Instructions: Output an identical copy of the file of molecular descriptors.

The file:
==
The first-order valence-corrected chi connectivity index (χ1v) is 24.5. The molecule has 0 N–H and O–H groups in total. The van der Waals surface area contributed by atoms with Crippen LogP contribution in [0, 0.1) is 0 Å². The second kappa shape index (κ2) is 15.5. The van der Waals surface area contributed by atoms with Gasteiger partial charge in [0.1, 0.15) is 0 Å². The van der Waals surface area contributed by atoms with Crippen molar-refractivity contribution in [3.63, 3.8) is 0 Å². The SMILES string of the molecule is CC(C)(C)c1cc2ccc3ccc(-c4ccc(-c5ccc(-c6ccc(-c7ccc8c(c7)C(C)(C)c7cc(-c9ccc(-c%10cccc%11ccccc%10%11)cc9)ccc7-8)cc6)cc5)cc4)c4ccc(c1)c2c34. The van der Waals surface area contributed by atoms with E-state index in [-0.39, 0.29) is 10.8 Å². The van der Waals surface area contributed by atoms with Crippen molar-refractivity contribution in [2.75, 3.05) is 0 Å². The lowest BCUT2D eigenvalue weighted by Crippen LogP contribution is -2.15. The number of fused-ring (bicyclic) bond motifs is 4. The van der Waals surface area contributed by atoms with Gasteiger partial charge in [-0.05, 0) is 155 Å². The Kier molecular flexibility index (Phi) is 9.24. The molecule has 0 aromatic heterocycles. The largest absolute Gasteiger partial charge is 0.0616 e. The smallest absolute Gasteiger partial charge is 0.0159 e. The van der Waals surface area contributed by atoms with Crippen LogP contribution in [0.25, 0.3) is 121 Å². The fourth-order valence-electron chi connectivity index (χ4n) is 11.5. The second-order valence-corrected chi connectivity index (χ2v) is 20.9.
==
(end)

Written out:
The first-order valence-corrected chi connectivity index (χ1v) is 24.5. The molecule has 0 N–H and O–H groups in total. The van der Waals surface area contributed by atoms with Crippen LogP contribution in [0, 0.1) is 0 Å². The second kappa shape index (κ2) is 15.5. The van der Waals surface area contributed by atoms with Gasteiger partial charge in [0.1, 0.15) is 0 Å². The van der Waals surface area contributed by atoms with Crippen molar-refractivity contribution in [3.63, 3.8) is 0 Å². The SMILES string of the molecule is CC(C)(C)c1cc2ccc3ccc(-c4ccc(-c5ccc(-c6ccc(-c7ccc8c(c7)C(C)(C)c7cc(-c9ccc(-c%10cccc%11ccccc%10%11)cc9)ccc7-8)cc6)cc5)cc4)c4ccc(c1)c2c34. The van der Waals surface area contributed by atoms with E-state index in [-0.39, 0.29) is 10.8 Å². The van der Waals surface area contributed by atoms with Crippen molar-refractivity contribution in [2.75, 3.05) is 0 Å². The lowest BCUT2D eigenvalue weighted by Crippen LogP contribution is -2.15. The number of fused-ring (bicyclic) bond motifs is 4. The van der Waals surface area contributed by atoms with Gasteiger partial charge in [-0.05, 0) is 155 Å². The Kier molecular flexibility index (Phi) is 9.24. The molecule has 0 aromatic heterocycles. The largest absolute Gasteiger partial charge is 0.0616 e. The smallest absolute Gasteiger partial charge is 0.0159 e. The van der Waals surface area contributed by atoms with Crippen LogP contribution in [0.25, 0.3) is 121 Å². The fourth-order valence-electron chi connectivity index (χ4n) is 11.5. The second-order valence-corrected chi connectivity index (χ2v) is 20.9.